It’s almost here. In fact, by the time you read this, Christmas Day may already be upon us! (Is this week a double feature? Mayhaps!) And now our Advent(ure) of the last several weeks is near its conclusion. On the fourth Sunday of Advent, if your tradition adheres to the church calendar and practices Advent, you and your community lit the last candle. It was probably purple, and it is sometimes referred to as the Angel candle and it is for Love. From Hope to Peace, Peace to Joy, and now from Joy to Love.
I have stumbled through several ideas and partial drafts for this final edition of Advent(ure) Thoughts. What can I say of the Love of God regarding Christmas? We cling to Hope in desperation. We let Peace settle in our guts. And it seems that Joy gives us cause to celebrate. Then what of Love? Do we speak of the Incarnation? Do we speak of the Divine loving the created so much that God poured God’s self into humanity and mortality to be in community and fellowship with the created, only to be executed by it? Or offered up as an atoning sacrifice? To go there in the last week of Advent seems to me like jumping the gun.
After all, Advent is about the waiting. So what of Love in the waiting?
In Matthew 1:18, Joseph is planning to dismiss Mary in private. As far as Joseph is concerned, the woman he is supposed to marry is suddenly pregnant with someone else’s baby. Yet since a public dismissal may very well lead to Mary’s execution under Jewish law, Joseph decides to protect her from such a fate.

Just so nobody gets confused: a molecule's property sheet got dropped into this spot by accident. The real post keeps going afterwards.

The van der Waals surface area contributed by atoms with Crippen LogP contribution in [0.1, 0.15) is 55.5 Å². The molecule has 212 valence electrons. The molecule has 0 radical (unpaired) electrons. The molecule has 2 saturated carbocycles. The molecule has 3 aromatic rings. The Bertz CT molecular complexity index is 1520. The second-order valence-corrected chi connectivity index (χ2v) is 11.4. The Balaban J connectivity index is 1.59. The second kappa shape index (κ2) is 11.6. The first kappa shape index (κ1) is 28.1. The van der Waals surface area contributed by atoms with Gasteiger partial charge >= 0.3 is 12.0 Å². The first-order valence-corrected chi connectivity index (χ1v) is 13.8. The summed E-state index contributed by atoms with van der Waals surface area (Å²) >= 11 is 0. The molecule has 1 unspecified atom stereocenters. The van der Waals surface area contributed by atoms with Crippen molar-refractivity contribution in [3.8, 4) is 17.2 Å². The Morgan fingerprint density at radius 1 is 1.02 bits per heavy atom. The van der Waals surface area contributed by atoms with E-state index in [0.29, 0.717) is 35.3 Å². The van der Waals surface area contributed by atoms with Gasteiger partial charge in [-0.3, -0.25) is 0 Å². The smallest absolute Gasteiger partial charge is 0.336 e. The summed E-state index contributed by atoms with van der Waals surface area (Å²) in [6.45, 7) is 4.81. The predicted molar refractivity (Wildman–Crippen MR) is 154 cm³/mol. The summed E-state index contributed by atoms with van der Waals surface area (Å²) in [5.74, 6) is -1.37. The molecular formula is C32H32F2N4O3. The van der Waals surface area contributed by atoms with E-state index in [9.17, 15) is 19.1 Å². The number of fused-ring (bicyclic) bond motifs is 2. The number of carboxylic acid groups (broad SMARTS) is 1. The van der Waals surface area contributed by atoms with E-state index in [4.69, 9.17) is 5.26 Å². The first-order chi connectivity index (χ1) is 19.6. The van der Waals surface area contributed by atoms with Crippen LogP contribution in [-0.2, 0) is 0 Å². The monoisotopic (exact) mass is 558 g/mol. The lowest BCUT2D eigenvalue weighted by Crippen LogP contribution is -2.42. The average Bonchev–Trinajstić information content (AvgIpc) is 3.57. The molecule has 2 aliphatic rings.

And then he has a dream. He has a dream where God’s plan is laid out before Joseph. The angel in the dream makes it clear that Mary hasn’t been sleeping around. “Joseph, son of David, do not be afraid to take Mary as your wife, for the child conceived in her is from the Holy Spirit” (1:20). And now I only have questions. Did Joseph publicly claim the unborn child as his own, even though he and Mary weren’t yet married? Did he attempt to explain to everyone he knew “It’s not what you think. That’s God’s baby?” Surely Joseph and Mary hadn’t dodged the rumor mill entirely. How much scandal was Joseph being called to immersed in? Whatever the case though, Joseph is in deep and now will only press deeper into his love for Mary.
How much of the Love of Advent is reflective of Joseph’s love for Mary? “Joseph, just wait and see how I will deliver on my promise!” says God. “Your love for Mary pales in comparison to my love for my people!”
What if the Love of Advent is anticipating what Love is in store in Christ through examining, pondering, and cherishing the Love we already experience? I don’t know about you, but I often experience Love far more directly from my wife, parents, sister, or friends than I do from God. But when the Love of God is made known to me in ways that are unconventional and unexpected, sometimes to the extent of seeming supernatural, it’s overwhelming.
So maybe that’s what Love in Advent is about: Anticipating God pouring out Love in a way we can only remotely fathom.